There had been much republican unrest about the reign of Louis-Phillipe. Having been a peer of the realm under the king, Hugo became, in June, an elected representative of the people. In November, Louis- Napoléon Bonapart was elected as prince-president and the Second Republic was established.
It had been an anxious and fearful time for Hugo but the experience of the riots and the barricades would, eventually, enter the second draft of his epic.
Meanwhile, he was totally involved as the chief elected politician in Paris. Bellos writes that Hugo believed that if “the plight
of the poor could be made less dire, then all that was frightening or bad in the socialist project would vanish”. He was torn between his liberal feelings and his support for order.
However, repressive elements were in the ascendant to such an extent that it became a crime to offend the president.
Hugo named Louis-Napoléon “le petit” as opposed to his uncle, Napoleon Bonaparte “le grand”. Before long both his sons were in jail and Hugo, with the help of his lover, Juliette Drouet, fled to exile in Belgium.
It was not until, in Guernsey, 12 years later, in 1860, that work recommenced on Les Misérables.
One of Hugo’s morals is, as Polonius says in Hamlet, “neither a borrower nor a lender be”.
He thought that debt, any debt, was the first symptom of criminality. Characters in the novel who fall into debt, whether they are good or bad, come to a nasty end.
Another important message is about religion. Hugo was not a practising Catholic and he manages, through omission of events such as weddings, to keep churches out of the novel.
There is a saintly man, who is a priest, but this is evidenced in daily acts of generosity and forgiveness. Many of Hugo’s friends in Guernsey were vehemently anti-Catholic but Hugo would not agree to rail against religion.
Bellos thinks that, for Hugo, “materialism and atheism exacerbate the opposition between the rich and the poor”. Christian faith suggests equality.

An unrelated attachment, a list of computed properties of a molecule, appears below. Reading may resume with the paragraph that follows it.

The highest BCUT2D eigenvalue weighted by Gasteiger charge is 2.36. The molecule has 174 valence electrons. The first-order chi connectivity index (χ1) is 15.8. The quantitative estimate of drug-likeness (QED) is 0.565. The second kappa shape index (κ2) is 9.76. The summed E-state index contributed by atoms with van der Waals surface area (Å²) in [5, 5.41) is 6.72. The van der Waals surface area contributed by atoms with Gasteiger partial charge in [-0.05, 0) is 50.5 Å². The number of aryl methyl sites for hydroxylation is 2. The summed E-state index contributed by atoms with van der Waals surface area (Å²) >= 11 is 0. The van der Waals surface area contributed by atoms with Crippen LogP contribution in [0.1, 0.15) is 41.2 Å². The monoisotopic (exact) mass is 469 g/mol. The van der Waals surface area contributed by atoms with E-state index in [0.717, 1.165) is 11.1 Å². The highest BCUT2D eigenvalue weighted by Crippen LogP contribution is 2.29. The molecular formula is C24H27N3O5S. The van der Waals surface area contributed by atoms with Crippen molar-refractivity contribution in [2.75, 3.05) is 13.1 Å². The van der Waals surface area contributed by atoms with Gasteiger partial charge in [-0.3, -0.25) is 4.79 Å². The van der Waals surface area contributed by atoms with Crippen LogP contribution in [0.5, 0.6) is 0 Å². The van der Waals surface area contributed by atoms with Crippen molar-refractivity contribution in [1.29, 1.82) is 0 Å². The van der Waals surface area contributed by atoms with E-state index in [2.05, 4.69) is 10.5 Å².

A third issue that Hugo addresses is that of women in society.
In some notes to himself, he wrote: “as long as women are legal minors, as long as the problem of women remains unsolved, the convent is only a secondary crime. Marriage with god is not a bad deal”.
In an early draft of a preface, Hugo wrote, that “the infinite exists … that selfhood of the infinite is god”.
He had a teleological view of history: believing in “the future of man on earth, that is to say his improvement in human terms”.
Unfortunately, for Hugo, and perhaps for Bellos who is attempting to show how Les Misérables is a novel of the 21-first century, as well as the 19th and 20th centuries, most people no longer share this belief.
As the title suggests The Novel of the Century is a labour of love. It is drawn from a prodigious amount of research and is a work of vast ambition.
Bellos has so much material that he struggles to interweave it into a coherent unit.
Structurally the five parts, broken internally into chapters, are interleaved with interludes. The purpose of these sections seems to be to give further information that just would not fit in anywhere else.
The book is dedicated to Bellos’s students; they may wonder why he, who is probably constantly narrowing the focus of their theses, has allowed himself so much leeway.